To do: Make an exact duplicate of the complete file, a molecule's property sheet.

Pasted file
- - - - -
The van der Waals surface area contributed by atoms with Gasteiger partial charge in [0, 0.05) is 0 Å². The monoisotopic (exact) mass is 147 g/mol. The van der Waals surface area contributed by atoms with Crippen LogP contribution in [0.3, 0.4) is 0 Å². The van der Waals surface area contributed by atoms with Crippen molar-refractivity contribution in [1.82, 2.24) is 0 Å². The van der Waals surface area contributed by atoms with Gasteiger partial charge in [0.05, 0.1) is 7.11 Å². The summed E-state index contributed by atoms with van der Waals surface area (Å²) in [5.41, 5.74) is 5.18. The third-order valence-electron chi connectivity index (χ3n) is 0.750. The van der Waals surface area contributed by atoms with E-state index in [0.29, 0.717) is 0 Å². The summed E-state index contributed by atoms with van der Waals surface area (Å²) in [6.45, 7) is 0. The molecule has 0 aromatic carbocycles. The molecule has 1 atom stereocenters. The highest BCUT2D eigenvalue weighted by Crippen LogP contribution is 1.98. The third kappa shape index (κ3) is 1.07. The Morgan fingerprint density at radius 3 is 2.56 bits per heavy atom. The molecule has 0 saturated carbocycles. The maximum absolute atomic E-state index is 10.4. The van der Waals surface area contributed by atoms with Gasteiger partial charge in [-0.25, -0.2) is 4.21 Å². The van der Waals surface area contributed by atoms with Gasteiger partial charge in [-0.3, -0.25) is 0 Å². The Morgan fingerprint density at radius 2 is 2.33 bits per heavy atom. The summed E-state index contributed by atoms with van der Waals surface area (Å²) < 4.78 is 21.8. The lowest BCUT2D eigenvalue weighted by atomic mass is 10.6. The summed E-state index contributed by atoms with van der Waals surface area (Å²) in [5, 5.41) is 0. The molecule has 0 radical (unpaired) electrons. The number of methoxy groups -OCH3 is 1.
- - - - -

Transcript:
The van der Waals surface area contributed by atoms with Gasteiger partial charge in [0, 0.05) is 0 Å². The monoisotopic (exact) mass is 147 g/mol. The van der Waals surface area contributed by atoms with Crippen LogP contribution in [0.3, 0.4) is 0 Å². The van der Waals surface area contributed by atoms with Crippen molar-refractivity contribution in [1.82, 2.24) is 0 Å². The van der Waals surface area contributed by atoms with Gasteiger partial charge in [0.05, 0.1) is 7.11 Å². The summed E-state index contributed by atoms with van der Waals surface area (Å²) in [5.41, 5.74) is 5.18. The third-order valence-electron chi connectivity index (χ3n) is 0.750. The van der Waals surface area contributed by atoms with E-state index in [0.29, 0.717) is 0 Å². The summed E-state index contributed by atoms with van der Waals surface area (Å²) in [6.45, 7) is 0. The molecule has 0 aromatic carbocycles. The molecule has 1 atom stereocenters. The highest BCUT2D eigenvalue weighted by Crippen LogP contribution is 1.98. The third kappa shape index (κ3) is 1.07. The Morgan fingerprint density at radius 3 is 2.56 bits per heavy atom. The molecule has 0 saturated carbocycles. The maximum absolute atomic E-state index is 10.4. The van der Waals surface area contributed by atoms with Gasteiger partial charge in [-0.25, -0.2) is 4.21 Å². The van der Waals surface area contributed by atoms with Gasteiger partial charge in [-0.3, -0.25) is 0 Å². The Morgan fingerprint density at radius 2 is 2.33 bits per heavy atom. The summed E-state index contributed by atoms with van der Waals surface area (Å²) < 4.78 is 21.8. The lowest BCUT2D eigenvalue weighted by atomic mass is 10.6. The summed E-state index contributed by atoms with van der Waals surface area (Å²) in [5, 5.41) is 0. The molecule has 0 radical (unpaired) electrons. The number of methoxy groups -OCH3 is 1.